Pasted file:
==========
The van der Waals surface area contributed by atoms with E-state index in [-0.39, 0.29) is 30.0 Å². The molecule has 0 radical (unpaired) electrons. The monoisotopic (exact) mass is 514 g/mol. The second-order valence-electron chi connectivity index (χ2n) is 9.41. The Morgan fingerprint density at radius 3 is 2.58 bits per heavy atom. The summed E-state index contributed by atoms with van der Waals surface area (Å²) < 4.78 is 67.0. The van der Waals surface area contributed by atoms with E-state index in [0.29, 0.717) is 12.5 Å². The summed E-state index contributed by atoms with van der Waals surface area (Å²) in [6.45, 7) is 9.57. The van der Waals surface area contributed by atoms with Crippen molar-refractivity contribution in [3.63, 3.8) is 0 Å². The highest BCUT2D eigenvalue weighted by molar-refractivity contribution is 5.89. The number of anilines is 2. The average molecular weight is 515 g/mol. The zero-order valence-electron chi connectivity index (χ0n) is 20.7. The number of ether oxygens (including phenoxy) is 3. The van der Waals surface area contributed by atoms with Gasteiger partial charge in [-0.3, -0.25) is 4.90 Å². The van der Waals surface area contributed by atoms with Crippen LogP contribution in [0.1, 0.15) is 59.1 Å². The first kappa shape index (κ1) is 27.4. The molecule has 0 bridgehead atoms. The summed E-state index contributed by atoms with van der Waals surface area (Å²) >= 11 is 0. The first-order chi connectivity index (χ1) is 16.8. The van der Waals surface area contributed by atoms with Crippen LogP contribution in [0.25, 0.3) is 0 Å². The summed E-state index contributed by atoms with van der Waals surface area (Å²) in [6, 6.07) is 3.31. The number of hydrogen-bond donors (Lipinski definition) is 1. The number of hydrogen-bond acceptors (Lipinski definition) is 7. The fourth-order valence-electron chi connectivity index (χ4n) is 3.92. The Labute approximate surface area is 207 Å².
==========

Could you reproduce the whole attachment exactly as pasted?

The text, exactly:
The van der Waals surface area contributed by atoms with E-state index in [-0.39, 0.29) is 30.0 Å². The molecule has 0 radical (unpaired) electrons. The monoisotopic (exact) mass is 514 g/mol. The second-order valence-electron chi connectivity index (χ2n) is 9.41. The Morgan fingerprint density at radius 3 is 2.58 bits per heavy atom. The summed E-state index contributed by atoms with van der Waals surface area (Å²) < 4.78 is 67.0. The van der Waals surface area contributed by atoms with E-state index in [0.29, 0.717) is 12.5 Å². The summed E-state index contributed by atoms with van der Waals surface area (Å²) in [6.45, 7) is 9.57. The van der Waals surface area contributed by atoms with Crippen molar-refractivity contribution in [3.63, 3.8) is 0 Å². The highest BCUT2D eigenvalue weighted by molar-refractivity contribution is 5.89. The number of anilines is 2. The average molecular weight is 515 g/mol. The zero-order valence-electron chi connectivity index (χ0n) is 20.7. The number of ether oxygens (including phenoxy) is 3. The van der Waals surface area contributed by atoms with Gasteiger partial charge in [-0.3, -0.25) is 4.90 Å². The van der Waals surface area contributed by atoms with Crippen LogP contribution in [0.1, 0.15) is 59.1 Å². The first kappa shape index (κ1) is 27.4. The molecule has 0 bridgehead atoms. The summed E-state index contributed by atoms with van der Waals surface area (Å²) >= 11 is 0. The first-order chi connectivity index (χ1) is 16.8. The van der Waals surface area contributed by atoms with Crippen LogP contribution in [0.25, 0.3) is 0 Å². The summed E-state index contributed by atoms with van der Waals surface area (Å²) in [6, 6.07) is 3.31. The number of hydrogen-bond donors (Lipinski definition) is 1. The number of hydrogen-bond acceptors (Lipinski definition) is 7. The fourth-order valence-electron chi connectivity index (χ4n) is 3.92. The Labute approximate surface area is 207 Å².